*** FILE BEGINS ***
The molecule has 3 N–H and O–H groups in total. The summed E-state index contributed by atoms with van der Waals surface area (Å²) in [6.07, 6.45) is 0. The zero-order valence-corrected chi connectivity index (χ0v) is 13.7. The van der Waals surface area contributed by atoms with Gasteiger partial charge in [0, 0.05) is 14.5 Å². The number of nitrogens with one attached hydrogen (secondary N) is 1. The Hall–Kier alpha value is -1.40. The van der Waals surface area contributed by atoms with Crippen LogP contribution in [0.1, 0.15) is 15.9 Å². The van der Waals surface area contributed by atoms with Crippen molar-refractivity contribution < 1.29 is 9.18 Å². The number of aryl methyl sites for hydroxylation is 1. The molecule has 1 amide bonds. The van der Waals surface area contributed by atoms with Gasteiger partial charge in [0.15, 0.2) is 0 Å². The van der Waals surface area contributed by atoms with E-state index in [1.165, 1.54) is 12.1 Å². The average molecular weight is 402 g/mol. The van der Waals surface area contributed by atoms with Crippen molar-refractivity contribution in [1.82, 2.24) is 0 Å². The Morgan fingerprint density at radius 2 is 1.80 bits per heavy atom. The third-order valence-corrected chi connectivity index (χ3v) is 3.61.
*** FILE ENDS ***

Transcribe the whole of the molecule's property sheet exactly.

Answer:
The molecule has 3 N–H and O–H groups in total. The summed E-state index contributed by atoms with van der Waals surface area (Å²) in [6.07, 6.45) is 0. The zero-order valence-corrected chi connectivity index (χ0v) is 13.7. The van der Waals surface area contributed by atoms with Gasteiger partial charge in [0, 0.05) is 14.5 Å². The number of nitrogens with one attached hydrogen (secondary N) is 1. The Hall–Kier alpha value is -1.40. The van der Waals surface area contributed by atoms with Crippen LogP contribution in [0.1, 0.15) is 15.9 Å². The van der Waals surface area contributed by atoms with Crippen molar-refractivity contribution < 1.29 is 9.18 Å². The number of aryl methyl sites for hydroxylation is 1. The molecule has 1 amide bonds. The van der Waals surface area contributed by atoms with Gasteiger partial charge in [0.15, 0.2) is 0 Å². The van der Waals surface area contributed by atoms with E-state index in [1.165, 1.54) is 12.1 Å². The average molecular weight is 402 g/mol. The van der Waals surface area contributed by atoms with Crippen molar-refractivity contribution in [1.82, 2.24) is 0 Å². The Morgan fingerprint density at radius 2 is 1.80 bits per heavy atom. The third-order valence-corrected chi connectivity index (χ3v) is 3.61.